A mailing list recently reminded me of the so-called “Peter principle”, which avers rather sarcastically that in terms of careers, everyone rises to the level of his incompetence. While I was trying to figure out whether this makes any sense, I realised that there’s a huge assumption built into the principle: Good is up.
Somehow, furtherance of one’s career is mapped to “higher”. Is that because most organisations are viewed hierarchically, or is it why most organisations are hierachical? Which came first, I wonder — the shape of our organisations, or the metaphors we use to describe them? We use phrases such as “at the top of the tree”, “top brass”, “a long way to fall”, “social climber”, “high flyer” — all of which reinforce the metaphor that success is “up” and lack of success is “down”. Little wonder that so few organisations escape from this and use non-hierarchical structures.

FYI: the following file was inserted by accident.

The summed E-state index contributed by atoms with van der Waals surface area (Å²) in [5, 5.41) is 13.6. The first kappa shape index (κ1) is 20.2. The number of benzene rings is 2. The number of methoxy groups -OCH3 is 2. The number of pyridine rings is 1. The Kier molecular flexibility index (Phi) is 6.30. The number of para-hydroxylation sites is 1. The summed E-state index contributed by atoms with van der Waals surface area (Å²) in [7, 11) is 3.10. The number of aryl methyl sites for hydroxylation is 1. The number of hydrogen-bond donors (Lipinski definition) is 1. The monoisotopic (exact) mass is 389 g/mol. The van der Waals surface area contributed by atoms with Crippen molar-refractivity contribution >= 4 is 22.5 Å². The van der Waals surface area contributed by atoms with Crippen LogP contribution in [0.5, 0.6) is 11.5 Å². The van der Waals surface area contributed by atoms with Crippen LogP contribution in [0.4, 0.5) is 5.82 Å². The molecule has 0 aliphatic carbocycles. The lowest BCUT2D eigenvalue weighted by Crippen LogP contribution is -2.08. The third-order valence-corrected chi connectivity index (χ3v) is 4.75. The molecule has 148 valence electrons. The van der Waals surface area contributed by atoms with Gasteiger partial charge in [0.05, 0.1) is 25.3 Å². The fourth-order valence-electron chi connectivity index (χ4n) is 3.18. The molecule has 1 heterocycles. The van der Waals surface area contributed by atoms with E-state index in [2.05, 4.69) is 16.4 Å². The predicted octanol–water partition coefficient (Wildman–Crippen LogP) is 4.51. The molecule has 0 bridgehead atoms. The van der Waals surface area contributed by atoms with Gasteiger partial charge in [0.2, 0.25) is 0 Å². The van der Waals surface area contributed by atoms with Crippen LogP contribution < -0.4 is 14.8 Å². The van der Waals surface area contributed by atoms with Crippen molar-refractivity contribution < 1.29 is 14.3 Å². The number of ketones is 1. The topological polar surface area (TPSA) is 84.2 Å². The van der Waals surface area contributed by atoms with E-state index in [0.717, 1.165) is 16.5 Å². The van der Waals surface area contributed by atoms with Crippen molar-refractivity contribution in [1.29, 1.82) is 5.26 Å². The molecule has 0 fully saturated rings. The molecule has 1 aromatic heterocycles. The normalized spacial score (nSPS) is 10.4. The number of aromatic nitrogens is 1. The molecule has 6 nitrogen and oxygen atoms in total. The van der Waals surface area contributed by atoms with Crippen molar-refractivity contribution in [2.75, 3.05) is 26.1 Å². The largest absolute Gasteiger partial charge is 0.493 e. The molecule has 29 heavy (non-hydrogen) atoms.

So the Peter principle says that, as our careers evolve, we climb the corporate ladder until we reach a level that’s too high for our abilities. Again, making the assumption that there’s some kind of linear mapping between “height” in the hierarchy and “ability”. Presumably this is the ability to be “high up” and to have more people and things “under” you? Which also seems to assume that all other kinds of ability are useless or irrelevant. In which case, I think the Peter principle is correct: people tend not to be given more of the kind of work they have shown they are not good at. And in a hierarchical organisation, that means people will stop rising when they get too high.
Sad, though, that multi-dimensional, multi-talented people can be categorised in such a one-dimensional way.